Happy Thanks Giving and What I’m Thankful For Part 3

by Chelsey Zumpano

I’m writing this while the delicious smell of turkey fills my house. Here’s another list of what I’m thankful for.

1 I’m surrounded by a loving family. My family is all healthy and happy.

2 My animals may drive us all crazy sometimes, but I love them anyway.

4 That I have a ruth over my head and food to eat.

5 I’m thankful for this Blog and YouTube and that I’m able to educate and help people with every new post.

6 I’m thankful for every new follower, like, subscriber, comment, and share.

7 I’m thankful for my vision and the fact that being legally blind means I get to help others in our community.

8 My cane helps me get around and for people to recognize me as blind.

9 My coping skills for my anxiety is something I’m extremely grateful for.

10 The fact I will be applying for a guide dog very soon.

Tell me what your thankful for in the comments.

If you would like to be interviewed or otherwise contribute to this blog or YouTube send an email to:

viblindresources@gmail.com

Inspiration!

by Chelsey Zumpano

I get my best ideas when I’m in the shower or trying to sleep. I’m not really sure why about the first one, but the second is because the night is peaceful.

I love it because no one else is awake and it feels like it can stretch on forever. It’s like night is a whole nother world: one including little pockets of frozen moments. It’s magical the way night feels like anything can happen and everything will be okay. Secrets spoken aloud will stay secret forever when spoken at night. Conversations are softer, sillier and seem to stay there under the warmth of blankets. Ideas feel like fireworks going off and you have to write them now!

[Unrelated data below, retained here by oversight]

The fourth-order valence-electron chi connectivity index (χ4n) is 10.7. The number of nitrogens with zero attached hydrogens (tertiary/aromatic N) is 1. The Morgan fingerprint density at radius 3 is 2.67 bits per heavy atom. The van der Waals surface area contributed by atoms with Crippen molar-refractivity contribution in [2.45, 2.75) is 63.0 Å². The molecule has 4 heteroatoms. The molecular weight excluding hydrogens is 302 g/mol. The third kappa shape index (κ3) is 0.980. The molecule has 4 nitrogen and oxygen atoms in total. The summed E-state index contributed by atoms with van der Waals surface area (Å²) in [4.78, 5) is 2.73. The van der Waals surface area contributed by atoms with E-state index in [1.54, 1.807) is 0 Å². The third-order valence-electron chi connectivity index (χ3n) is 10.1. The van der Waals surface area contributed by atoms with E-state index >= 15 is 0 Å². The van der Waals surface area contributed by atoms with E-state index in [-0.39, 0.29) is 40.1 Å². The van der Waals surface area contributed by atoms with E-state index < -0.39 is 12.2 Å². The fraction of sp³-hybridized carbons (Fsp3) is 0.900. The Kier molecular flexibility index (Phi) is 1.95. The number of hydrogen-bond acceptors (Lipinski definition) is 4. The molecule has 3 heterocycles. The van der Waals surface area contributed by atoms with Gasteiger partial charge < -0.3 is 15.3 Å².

Another place where I get my inspiration is from books. Reading some of my favorite author’s works helps me to draw from their style of writing. Writing something baste off a seen or quote is also helpful.

I also draw inspiration from every day life, from conversations around me, cute things my animals do, moments I’ve shared, and just observing those around me. Where do you get your inspiration? Tell me in the comments. If you would like to be interviewed or otherwise contribute to this blog or YouTube send an email to:

viblindresources@gmail.com

A Clean Room: A Clear Mind

by Chelsey Zumpano

I just got through cleaning my room and it feels nice to have everything in it’s place and a place for everything. Having a clean room makes me feel less stressed. Knowing where all my art supplies is means I can make more art. It also means that my desk is less cluttered.

I feel like I can focus better on projects and now I have cool stuff displayed on my cabinet, which will look cool in videos. I just have to get a new curtain and it’ll look even greater.

Cleaning my room will help me sleep better, work on more videos, do art projects like I said, find my clothes better because my closet was getting unorganized, and just hanging out in my room. It’s like when my room was messy and unorganized: my brain was messy and unorganized too. My brain would jump from one thing to the next and now I’ll be able to focus.

Let me know what helps you focus in the comments.

If you have anymore ideas for me or want to share some of your own hobbies, tell me in the comments. If you would like to be interviewed or otherwise contribute to this blog or YouTube send an email to:

viblindresources

A Day Of Not Looking At My screen!

by Chelsey Zumpano

As a Blogger and YouTuber: I spend a lot of time looking at a screen, but this isn’t good for my eyes, (or anyones really). I read that your supposed to spend twenty minutes looking at your screen and twenty minutes looking away from it, but I did one better and didn’t look at my screen at all for two days! It really helped my eyes feel good. What I did was turn on VoiceOver and then I turned on the screen curtain. I read with my BrailleNote and listened to VoiceOver talk. It’s something I want to do all the time now.

I want to work staying off my Ipad all together and doing more things that don’t involve looking at a screen. Here is a list of hobbies to get myself off the screen.